Higher-protein rations could make more profit for beef finishers

Bull finishers could be underestimating the protein requirements and growth potential of modern beef cattle, a leading specialist has warned.

A Harper Adams University trial found that feeding higher protein levels in bull rations can produce heavier carcasses and cut five days off slaughter age, saving more than £30 a head.

When crude protein (CP) levels were lifted from 12% to 14% in continental bull rations, animals achieved higher daily liveweight gains (DLWG) and better feed conversion ratios (FCR), making for more-efficient finishing.

Harper Adams University beef specialist Simon Marsh, who carried out the study, believes the results add to concerns that nutrition textbooks are outdated.

The Harper Adams study compared British Blue cross Holstein bulls weighing 320kg at seven months, born in September/October 2014, fed the following rations:

  • 12% CP (140g CP/kg DM) concentrates based on 75% rolled barley, 7.5% soyabean meal, 10% molassed sugar beet feed, 5% molasses and 2.5% minerals.
  • 14% CP (163g CP/kg DM) concentrates based on 70% rolled barley, 12.5% soyabean meal, 10% molassed sugar beet feed, 5% molasses and 2.5% minerals.
  • Rations were fed ad lib, with ad lib straw from racks.
  • The 12% and 14% rations were analysed to contain 35.8% and 37.6% starch as fed.

Results showed bulls fed the 14% CP ration were slaughtered at about 13.5 months of age and were sold five days earlier, exceeding EBLEX 2012 intensive cereal production targets, with 7.5kg heavier carcasses.

This contradicts Agricultural and Food Research Council (AFRC) 1993 publication guidelines, which state that intensively fed bulls weighing 250kg and above need a ration with just 12% CP.

See also: Replacing wholecrop and barley with beta-maize saves farmer £120 a head

And while the higher protein ration cost £13/t more, the margin over feed cost increased by £32 a bull and carcass value improved by £43 a bull.

Simon Marsh

Simon Marsh © Jim Varney

“In 2009 we conducted a study looking at elevating protein for Holstein bulls and found no response,” explains Mr Marsh. “However, genetic improvement and sire selection for higher productivity and lean tissue deposition means continental cross Holstein bulls do respond to higher crude protein rations.”

This is proof that farmers should “re-evaluate rations”, according to Mr Marsh. He says the study, which compared dairy-cross continental bulls, is even more relevant to pure continental beef genetics, whose nutritional requirements far exceed AFRC 1993 publication guidelines – which use data from work undertaken in the 1970s and 1980s to advise the nutritional requirements of beef cattle.

“The massive performance improvement in intensively finished cereal-fed black and white bulls has seen slaughter weights lift in this time from 220kg carcasses at 12 months old to 290kg at 13 months,” says Mr Marsh.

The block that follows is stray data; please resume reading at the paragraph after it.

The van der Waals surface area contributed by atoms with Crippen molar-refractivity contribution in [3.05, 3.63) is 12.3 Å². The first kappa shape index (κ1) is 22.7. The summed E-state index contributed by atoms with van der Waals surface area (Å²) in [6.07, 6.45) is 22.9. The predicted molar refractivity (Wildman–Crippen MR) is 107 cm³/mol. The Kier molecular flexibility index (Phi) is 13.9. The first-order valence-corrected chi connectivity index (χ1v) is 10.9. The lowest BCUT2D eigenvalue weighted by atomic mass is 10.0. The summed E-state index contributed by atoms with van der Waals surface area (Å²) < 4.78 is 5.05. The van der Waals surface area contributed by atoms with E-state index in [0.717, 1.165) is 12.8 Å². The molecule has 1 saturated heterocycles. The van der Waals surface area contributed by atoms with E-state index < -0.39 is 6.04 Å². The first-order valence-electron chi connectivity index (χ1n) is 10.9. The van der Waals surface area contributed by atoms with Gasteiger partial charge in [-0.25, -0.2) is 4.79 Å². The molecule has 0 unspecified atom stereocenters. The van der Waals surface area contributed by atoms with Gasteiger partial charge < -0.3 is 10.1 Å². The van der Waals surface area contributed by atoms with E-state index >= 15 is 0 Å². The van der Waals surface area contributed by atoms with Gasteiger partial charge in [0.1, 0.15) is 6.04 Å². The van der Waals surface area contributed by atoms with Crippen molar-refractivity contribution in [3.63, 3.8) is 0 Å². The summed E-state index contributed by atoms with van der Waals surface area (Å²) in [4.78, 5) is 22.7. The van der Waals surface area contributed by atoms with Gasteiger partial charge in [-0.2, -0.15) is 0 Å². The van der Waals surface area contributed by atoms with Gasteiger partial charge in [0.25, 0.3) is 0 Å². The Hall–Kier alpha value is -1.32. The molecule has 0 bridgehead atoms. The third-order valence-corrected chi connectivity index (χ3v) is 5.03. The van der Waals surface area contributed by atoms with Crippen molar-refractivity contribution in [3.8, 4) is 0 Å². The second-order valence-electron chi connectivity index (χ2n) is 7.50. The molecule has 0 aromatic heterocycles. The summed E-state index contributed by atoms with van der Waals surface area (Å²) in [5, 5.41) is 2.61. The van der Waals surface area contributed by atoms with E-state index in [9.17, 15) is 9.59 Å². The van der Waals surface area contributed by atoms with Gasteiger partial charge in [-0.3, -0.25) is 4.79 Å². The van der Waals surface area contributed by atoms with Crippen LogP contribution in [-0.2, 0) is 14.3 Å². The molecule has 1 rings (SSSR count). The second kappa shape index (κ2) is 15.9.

“More dramatic still are the gains in intensively finished suckler bulls that were once slaughtered at 280-300kg at 12 months old in the 1980s and can now reach 400kg carcass weights at 13.5 months old.”

The future of beef finishing

Looking at the future of beef finishing, Mr Marsh sees a 12-month suckler bull slaughter date working well “from a system point of view”, especially with the market moving to lighter carcasses. “It fits nicely. You slaughter the animal and then the next one is born.”

See also: EU regulation impeding herd efficiency

However, he warns that breeds must be selected to have adequate fat cover, advising farmers to choose bulls with positive fat depth EBVs.

Protein in the future

The type of protein animals receive is of great importance, according to John Parker of Select Nutrition, who reminds farmers to meet the microbial protein requirements of cattle.

His message, as farms explore different proteins to meet falling abattoir maximum carcass weights and comply with European legislation, is that animal health must not be ignored.

“With ‘greening’ and changes to the Single Farm Payment, legumes such as peas and beans have a role to play in some systems,” says Mr Parker, who has seen increasing use of maize and grass silage in bull beef systems.

“The forage needs to be evaluated for protein and minerals and balanced accordingly. The Rosemaund system demonstrated that supplementing fast-growing animals with a mix of soya and urea (and minerals) enabled more efficient use of starch, leading to improved animal performance.

“Formulating a diet combining soya and urea enables the overall diet to have an increased ME and starch level because cereal levels can be increased up to 95% of the mix with restricted concentrate fed rations, increasing potential DLWG and decreasing days to slaughter.”

12% versus 14% CP for 320kg continental x Holstein bulls

Performance metric



Start wt (kg)



Slaughter wt (kg)



DLWG (kg)



Age at slaughter (days)



Carcase wt (kg)



Carcase daily gain (kg)



Total concentrate intake (kg)



FCR (kg feed: kg lwt gain)



Increase in margin (£ a bull)